Larry Ellison, one of the wealthiest men in the world, isn’t afraid to cut mega-sized checks—whether for yachts or for charity. His latest expenditure, however, is particularly ambitious, even by Ellison’s standards.
At a fundraising gala for the USC Center for Applied Molecular Medicine on May 11, the Oracle founder announced he is donating $200 million towards the opening of a new cancer research center, called the Lawrence J. Ellison Institute for Transformative Medicine of USC. The gift is among the largest made to cancer treatment in recent years, says David Agus, the professor of medicine and engineering at USC who will run the new center. The goal? To bring together experts from different disciplines to transform the way cancer is treated.
“About two years ago, we [Ellison and Agus] were sitting in Malibu having this conversation,” recalls Agus, who also heads USC’s Westside Cancer Center and the Center for Applied Molecular Medicine. “Larry glommed on to it right away and told me I have to convince the university and get all of the pieces together.”
The pieces are not quite all together yet, though Agus says USC plans to break ground on the new center within about six months. The interdisciplinary facility will harness research in proteomics, molecular biology, genetics and nanotechnology, to name a few disciplines. But Agus says he also wants artists and chefs on hand.
“We haven’t really studied how food affects the disease, what diet is the best medicine,” explains Agus. “We want to get people who do food the best to get together with the scientists.” (As for the artists, Agus says they will create “cancer-related art.”)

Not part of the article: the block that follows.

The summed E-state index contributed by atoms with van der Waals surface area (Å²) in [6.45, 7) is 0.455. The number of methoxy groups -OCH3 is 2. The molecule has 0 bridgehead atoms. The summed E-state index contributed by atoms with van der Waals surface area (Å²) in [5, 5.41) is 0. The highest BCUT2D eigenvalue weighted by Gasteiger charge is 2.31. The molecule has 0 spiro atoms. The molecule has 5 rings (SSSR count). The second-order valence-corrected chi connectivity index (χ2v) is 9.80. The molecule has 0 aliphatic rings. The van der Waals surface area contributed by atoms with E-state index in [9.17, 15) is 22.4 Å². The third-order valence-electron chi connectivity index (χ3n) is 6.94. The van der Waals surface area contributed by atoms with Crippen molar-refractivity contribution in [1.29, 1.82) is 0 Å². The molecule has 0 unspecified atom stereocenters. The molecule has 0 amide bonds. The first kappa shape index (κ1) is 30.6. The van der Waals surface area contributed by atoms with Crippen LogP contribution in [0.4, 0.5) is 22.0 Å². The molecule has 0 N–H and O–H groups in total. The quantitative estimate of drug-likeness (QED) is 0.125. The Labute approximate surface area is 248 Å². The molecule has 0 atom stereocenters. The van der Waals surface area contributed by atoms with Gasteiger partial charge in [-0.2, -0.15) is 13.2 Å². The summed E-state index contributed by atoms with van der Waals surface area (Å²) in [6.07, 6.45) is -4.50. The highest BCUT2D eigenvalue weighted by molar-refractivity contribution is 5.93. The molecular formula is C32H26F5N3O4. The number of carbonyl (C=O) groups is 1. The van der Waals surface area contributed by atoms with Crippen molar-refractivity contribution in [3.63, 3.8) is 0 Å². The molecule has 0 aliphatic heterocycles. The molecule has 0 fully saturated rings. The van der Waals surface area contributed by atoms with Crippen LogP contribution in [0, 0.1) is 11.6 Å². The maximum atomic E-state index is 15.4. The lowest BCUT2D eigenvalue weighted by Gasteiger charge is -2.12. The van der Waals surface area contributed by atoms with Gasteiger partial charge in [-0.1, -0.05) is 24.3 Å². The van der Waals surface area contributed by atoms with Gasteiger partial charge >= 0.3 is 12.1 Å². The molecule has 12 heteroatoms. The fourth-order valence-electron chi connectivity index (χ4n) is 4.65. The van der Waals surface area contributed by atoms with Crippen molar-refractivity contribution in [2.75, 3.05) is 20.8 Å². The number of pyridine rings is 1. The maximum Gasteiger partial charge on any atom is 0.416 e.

Opening such a center has long been a goal for Agus, who was the physician of some very well-known names in technology: Steve Jobs, Andy Grove and Bill Campbell, among others. And his connection to these big Silicon Valley influencers has left a lasting mark on his own work.
“I remember sitting with Steve [Jobs] and he said to me ‘why can’t you debug me?” Says Agus. “These simple statements people make can be transformative.”
Agus met Ellison several years back, when the billionaire asked him to take on a relative’s case.”When Larry asks you to get involved with a friend of his, Larry is just as involved,” says Agus. “When he does something, he does something.”
Ellison isn’t the only tech tycoon to put big money into cancer research. Just last month, Napster founder Sean Parker announced a $250 million institute that will combine the efforts of top cancer immunology centers like MD Anderson Cancer Center, Stanford and Memorial Sloan Kettering.
It is early days for both efforts, and unknown what impact the tech billionaires’ money and influence could have on the world of cancer research. But if their ability to create their own wealth is any indication, their donations could be well spent.